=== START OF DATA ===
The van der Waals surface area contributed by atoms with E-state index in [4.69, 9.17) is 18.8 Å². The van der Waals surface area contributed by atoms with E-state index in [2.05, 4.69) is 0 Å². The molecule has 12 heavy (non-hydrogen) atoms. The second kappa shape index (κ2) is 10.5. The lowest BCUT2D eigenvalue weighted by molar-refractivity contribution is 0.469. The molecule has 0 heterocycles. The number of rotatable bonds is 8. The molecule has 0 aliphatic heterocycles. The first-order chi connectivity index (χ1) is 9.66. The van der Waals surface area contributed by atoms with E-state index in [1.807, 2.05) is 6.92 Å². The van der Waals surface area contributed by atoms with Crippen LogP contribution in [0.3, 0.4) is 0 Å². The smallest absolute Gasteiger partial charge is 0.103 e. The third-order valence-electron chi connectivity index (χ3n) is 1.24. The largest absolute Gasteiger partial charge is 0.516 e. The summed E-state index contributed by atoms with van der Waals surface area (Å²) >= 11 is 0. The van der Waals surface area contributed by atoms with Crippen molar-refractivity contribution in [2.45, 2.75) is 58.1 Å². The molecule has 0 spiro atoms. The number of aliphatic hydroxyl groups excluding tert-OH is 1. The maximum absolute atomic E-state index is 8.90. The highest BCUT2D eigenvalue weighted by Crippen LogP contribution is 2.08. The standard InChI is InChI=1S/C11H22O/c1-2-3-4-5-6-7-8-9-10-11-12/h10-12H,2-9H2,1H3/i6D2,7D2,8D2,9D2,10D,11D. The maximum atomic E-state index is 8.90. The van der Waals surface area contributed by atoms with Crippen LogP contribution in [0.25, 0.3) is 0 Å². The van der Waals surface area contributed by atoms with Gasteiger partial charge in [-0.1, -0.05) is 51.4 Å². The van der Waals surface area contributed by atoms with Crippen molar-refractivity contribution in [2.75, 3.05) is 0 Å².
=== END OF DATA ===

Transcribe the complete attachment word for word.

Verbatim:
The van der Waals surface area contributed by atoms with E-state index in [4.69, 9.17) is 18.8 Å². The van der Waals surface area contributed by atoms with E-state index in [2.05, 4.69) is 0 Å². The molecule has 12 heavy (non-hydrogen) atoms. The second kappa shape index (κ2) is 10.5. The lowest BCUT2D eigenvalue weighted by molar-refractivity contribution is 0.469. The molecule has 0 heterocycles. The number of rotatable bonds is 8. The molecule has 0 aliphatic heterocycles. The first-order chi connectivity index (χ1) is 9.66. The van der Waals surface area contributed by atoms with E-state index in [1.807, 2.05) is 6.92 Å². The van der Waals surface area contributed by atoms with Crippen LogP contribution in [0.3, 0.4) is 0 Å². The smallest absolute Gasteiger partial charge is 0.103 e. The third-order valence-electron chi connectivity index (χ3n) is 1.24. The largest absolute Gasteiger partial charge is 0.516 e. The summed E-state index contributed by atoms with van der Waals surface area (Å²) >= 11 is 0. The van der Waals surface area contributed by atoms with Crippen molar-refractivity contribution in [2.45, 2.75) is 58.1 Å². The molecule has 0 spiro atoms. The number of aliphatic hydroxyl groups excluding tert-OH is 1. The maximum absolute atomic E-state index is 8.90. The highest BCUT2D eigenvalue weighted by Crippen LogP contribution is 2.08. The standard InChI is InChI=1S/C11H22O/c1-2-3-4-5-6-7-8-9-10-11-12/h10-12H,2-9H2,1H3/i6D2,7D2,8D2,9D2,10D,11D. The maximum atomic E-state index is 8.90. The van der Waals surface area contributed by atoms with Crippen LogP contribution in [0.25, 0.3) is 0 Å². The van der Waals surface area contributed by atoms with Gasteiger partial charge in [-0.1, -0.05) is 51.4 Å². The van der Waals surface area contributed by atoms with Crippen molar-refractivity contribution in [2.75, 3.05) is 0 Å².